Eight stallions of the French national stud have been castrated and two others removed from the breeding site in an effort to control the spread of a recent outbreak of equine viral arteritis (EVA) in northwestern France.
No new EVA cases have been discovered since Aug. 5. Movement restrictions for the Normandy area were lifted on Sept. 16, according to Hélène de Becdelièvre, spokesperson for the Haras Nationaux.
Among the stallions of the Haras Nationaux, four Norman cobs, three Percherons, and one Arabian have been castrated. Two other stallions–one Barb and one pony–have been transferred to a holding area while awaiting possible full recovery, de Becdelièvre said.
Between June 25 and Aug. 5, equine arteritis virus was detected on 26 farms and breeding centers in the Normandy area, including the national stud center, the Haras du Pin, where the epidemic was first diagnosed after a Percheron stallion began showing clinical signs. Other stallions fell ill within a week. Immediate serological testing was inconclusive, but necropsies following the death of the index case and of a foal in a nearby center confirmed the presence of the EVA virus.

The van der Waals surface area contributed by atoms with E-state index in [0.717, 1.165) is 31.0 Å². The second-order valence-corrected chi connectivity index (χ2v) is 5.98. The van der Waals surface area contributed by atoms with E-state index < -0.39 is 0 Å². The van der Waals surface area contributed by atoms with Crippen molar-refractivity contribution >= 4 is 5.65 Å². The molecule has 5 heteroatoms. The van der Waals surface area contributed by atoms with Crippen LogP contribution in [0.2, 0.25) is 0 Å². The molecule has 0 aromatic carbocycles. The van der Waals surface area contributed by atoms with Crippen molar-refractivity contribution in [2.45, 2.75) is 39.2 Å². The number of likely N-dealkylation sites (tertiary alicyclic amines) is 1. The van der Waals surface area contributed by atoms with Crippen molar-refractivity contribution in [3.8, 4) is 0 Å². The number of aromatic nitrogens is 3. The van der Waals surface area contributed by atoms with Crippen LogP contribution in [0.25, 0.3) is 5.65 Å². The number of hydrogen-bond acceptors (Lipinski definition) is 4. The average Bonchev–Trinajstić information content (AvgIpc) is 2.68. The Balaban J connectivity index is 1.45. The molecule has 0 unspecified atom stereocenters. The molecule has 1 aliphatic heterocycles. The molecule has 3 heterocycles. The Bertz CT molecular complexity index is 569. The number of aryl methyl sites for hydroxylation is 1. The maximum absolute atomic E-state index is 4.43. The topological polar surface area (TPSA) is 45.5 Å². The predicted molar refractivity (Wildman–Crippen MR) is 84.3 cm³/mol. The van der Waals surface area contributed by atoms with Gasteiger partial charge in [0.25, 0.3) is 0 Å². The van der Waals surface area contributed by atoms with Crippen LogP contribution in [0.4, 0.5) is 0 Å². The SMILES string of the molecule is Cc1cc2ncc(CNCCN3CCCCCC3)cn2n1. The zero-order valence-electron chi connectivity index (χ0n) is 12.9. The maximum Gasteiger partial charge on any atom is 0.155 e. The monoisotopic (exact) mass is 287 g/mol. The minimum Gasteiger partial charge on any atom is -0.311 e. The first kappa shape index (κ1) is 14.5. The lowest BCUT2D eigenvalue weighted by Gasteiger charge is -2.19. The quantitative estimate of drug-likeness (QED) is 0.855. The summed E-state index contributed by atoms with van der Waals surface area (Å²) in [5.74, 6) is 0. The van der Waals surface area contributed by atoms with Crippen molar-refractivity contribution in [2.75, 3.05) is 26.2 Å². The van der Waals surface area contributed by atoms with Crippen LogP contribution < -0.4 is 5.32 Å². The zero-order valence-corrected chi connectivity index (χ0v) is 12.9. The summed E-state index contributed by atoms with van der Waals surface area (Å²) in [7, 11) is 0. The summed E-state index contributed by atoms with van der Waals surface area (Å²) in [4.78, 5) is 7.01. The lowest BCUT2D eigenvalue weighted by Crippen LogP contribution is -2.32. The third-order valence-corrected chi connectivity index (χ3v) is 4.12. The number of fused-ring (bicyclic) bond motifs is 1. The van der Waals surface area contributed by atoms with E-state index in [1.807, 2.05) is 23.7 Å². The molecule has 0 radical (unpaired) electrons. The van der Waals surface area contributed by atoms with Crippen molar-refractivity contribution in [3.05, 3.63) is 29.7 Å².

EVA, which can cause fever, edema, and abortion, is mainly transmitted through semen. Affected horses can carry the virus for life after the acute stages of the illness have passed. During the acute stage, the virus can also be transmitted through respiratory route.
Future prevention measures established Monday (Sept. 24) by the EVA discussion committee in Paris will require permanent veterinary monitoring by the RESPE (the Network of Epidemiological Surveillance of Equine Pathologies). For the 2008 breeding season, stallions providing sperm for artificial insemination must be tested for EVA. Vaccination of breeding stallions, while not required, is strongly recommended.
All stallions within the Haras Nationaux, regardless of breeding system or individ